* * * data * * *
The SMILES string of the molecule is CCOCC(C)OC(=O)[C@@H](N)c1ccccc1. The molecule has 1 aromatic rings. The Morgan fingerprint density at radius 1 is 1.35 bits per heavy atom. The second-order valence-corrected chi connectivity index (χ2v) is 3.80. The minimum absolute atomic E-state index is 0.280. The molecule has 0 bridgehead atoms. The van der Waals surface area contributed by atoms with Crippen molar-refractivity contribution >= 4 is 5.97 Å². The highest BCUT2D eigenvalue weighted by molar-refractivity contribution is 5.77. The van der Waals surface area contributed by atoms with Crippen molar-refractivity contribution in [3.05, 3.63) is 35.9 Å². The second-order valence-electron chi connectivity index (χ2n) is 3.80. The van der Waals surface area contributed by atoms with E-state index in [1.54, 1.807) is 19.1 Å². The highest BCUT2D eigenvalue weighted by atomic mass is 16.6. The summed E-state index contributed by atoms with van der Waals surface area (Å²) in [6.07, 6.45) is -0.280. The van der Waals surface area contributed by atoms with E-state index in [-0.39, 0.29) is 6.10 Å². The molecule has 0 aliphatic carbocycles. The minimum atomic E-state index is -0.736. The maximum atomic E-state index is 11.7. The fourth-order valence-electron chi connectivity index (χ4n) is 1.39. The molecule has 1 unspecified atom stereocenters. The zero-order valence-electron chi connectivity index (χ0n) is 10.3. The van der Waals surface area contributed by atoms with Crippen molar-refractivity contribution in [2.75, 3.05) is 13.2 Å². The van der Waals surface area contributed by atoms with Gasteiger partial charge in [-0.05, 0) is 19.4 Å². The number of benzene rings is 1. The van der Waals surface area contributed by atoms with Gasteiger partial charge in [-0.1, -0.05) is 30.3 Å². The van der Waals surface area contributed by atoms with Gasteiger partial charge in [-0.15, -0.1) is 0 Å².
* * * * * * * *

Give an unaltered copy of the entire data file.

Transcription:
The SMILES string of the molecule is CCOCC(C)OC(=O)[C@@H](N)c1ccccc1. The molecule has 1 aromatic rings. The Morgan fingerprint density at radius 1 is 1.35 bits per heavy atom. The second-order valence-corrected chi connectivity index (χ2v) is 3.80. The minimum absolute atomic E-state index is 0.280. The molecule has 0 bridgehead atoms. The van der Waals surface area contributed by atoms with Crippen molar-refractivity contribution >= 4 is 5.97 Å². The highest BCUT2D eigenvalue weighted by molar-refractivity contribution is 5.77. The van der Waals surface area contributed by atoms with Crippen molar-refractivity contribution in [3.05, 3.63) is 35.9 Å². The second-order valence-electron chi connectivity index (χ2n) is 3.80. The van der Waals surface area contributed by atoms with E-state index in [1.54, 1.807) is 19.1 Å². The highest BCUT2D eigenvalue weighted by atomic mass is 16.6. The summed E-state index contributed by atoms with van der Waals surface area (Å²) in [6.07, 6.45) is -0.280. The van der Waals surface area contributed by atoms with E-state index in [-0.39, 0.29) is 6.10 Å². The molecule has 0 aliphatic carbocycles. The minimum atomic E-state index is -0.736. The maximum atomic E-state index is 11.7. The fourth-order valence-electron chi connectivity index (χ4n) is 1.39. The molecule has 1 unspecified atom stereocenters. The zero-order valence-electron chi connectivity index (χ0n) is 10.3. The van der Waals surface area contributed by atoms with Crippen molar-refractivity contribution in [2.75, 3.05) is 13.2 Å². The van der Waals surface area contributed by atoms with Gasteiger partial charge in [-0.05, 0) is 19.4 Å². The number of benzene rings is 1. The van der Waals surface area contributed by atoms with Gasteiger partial charge in [-0.1, -0.05) is 30.3 Å². The van der Waals surface area contributed by atoms with Gasteiger partial charge in [-0.15, -0.1) is 0 Å².